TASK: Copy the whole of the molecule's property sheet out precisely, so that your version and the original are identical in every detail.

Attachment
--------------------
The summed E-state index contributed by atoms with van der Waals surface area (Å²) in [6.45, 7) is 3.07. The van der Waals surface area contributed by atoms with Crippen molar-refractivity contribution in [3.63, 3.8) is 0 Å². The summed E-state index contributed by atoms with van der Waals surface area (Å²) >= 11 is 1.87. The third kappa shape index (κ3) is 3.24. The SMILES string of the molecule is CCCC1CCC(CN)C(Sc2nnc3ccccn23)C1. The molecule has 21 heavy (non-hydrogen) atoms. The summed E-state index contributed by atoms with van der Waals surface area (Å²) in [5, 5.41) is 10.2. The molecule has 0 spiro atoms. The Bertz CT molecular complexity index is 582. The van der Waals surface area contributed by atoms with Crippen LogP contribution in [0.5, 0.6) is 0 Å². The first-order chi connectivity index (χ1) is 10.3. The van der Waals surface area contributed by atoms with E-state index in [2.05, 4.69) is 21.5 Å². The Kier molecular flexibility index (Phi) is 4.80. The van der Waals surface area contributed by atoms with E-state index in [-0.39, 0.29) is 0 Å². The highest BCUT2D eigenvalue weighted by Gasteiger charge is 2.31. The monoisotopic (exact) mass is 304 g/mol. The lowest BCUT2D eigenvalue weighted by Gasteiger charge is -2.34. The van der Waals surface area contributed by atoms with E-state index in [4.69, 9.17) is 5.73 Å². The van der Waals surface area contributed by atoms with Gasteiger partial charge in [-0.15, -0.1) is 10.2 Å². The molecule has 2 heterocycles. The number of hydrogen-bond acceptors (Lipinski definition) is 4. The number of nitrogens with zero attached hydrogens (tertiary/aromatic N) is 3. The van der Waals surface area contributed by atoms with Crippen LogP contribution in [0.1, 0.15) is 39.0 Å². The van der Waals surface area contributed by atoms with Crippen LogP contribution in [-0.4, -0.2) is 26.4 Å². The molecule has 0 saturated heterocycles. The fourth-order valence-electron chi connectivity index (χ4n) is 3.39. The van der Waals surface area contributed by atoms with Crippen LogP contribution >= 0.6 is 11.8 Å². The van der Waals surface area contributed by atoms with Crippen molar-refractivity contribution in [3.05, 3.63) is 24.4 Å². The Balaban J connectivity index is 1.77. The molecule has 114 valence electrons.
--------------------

The summed E-state index contributed by atoms with van der Waals surface area (Å²) in [6.45, 7) is 3.07. The van der Waals surface area contributed by atoms with Crippen molar-refractivity contribution in [3.63, 3.8) is 0 Å². The summed E-state index contributed by atoms with van der Waals surface area (Å²) >= 11 is 1.87. The third kappa shape index (κ3) is 3.24. The SMILES string of the molecule is CCCC1CCC(CN)C(Sc2nnc3ccccn23)C1. The molecule has 21 heavy (non-hydrogen) atoms. The summed E-state index contributed by atoms with van der Waals surface area (Å²) in [5, 5.41) is 10.2. The molecule has 0 spiro atoms. The Bertz CT molecular complexity index is 582. The van der Waals surface area contributed by atoms with Crippen LogP contribution in [0.5, 0.6) is 0 Å². The first-order chi connectivity index (χ1) is 10.3. The van der Waals surface area contributed by atoms with E-state index in [2.05, 4.69) is 21.5 Å². The Kier molecular flexibility index (Phi) is 4.80. The van der Waals surface area contributed by atoms with E-state index in [-0.39, 0.29) is 0 Å². The highest BCUT2D eigenvalue weighted by Gasteiger charge is 2.31. The monoisotopic (exact) mass is 304 g/mol. The lowest BCUT2D eigenvalue weighted by Gasteiger charge is -2.34. The van der Waals surface area contributed by atoms with E-state index in [4.69, 9.17) is 5.73 Å². The van der Waals surface area contributed by atoms with Gasteiger partial charge in [-0.15, -0.1) is 10.2 Å². The molecule has 2 heterocycles. The number of hydrogen-bond acceptors (Lipinski definition) is 4. The number of nitrogens with zero attached hydrogens (tertiary/aromatic N) is 3. The van der Waals surface area contributed by atoms with Crippen LogP contribution in [0.1, 0.15) is 39.0 Å². The van der Waals surface area contributed by atoms with Crippen LogP contribution in [-0.4, -0.2) is 26.4 Å². The molecule has 0 saturated heterocycles. The fourth-order valence-electron chi connectivity index (χ4n) is 3.39. The van der Waals surface area contributed by atoms with Crippen LogP contribution >= 0.6 is 11.8 Å². The van der Waals surface area contributed by atoms with Crippen molar-refractivity contribution in [3.05, 3.63) is 24.4 Å². The Balaban J connectivity index is 1.77. The molecule has 114 valence electrons.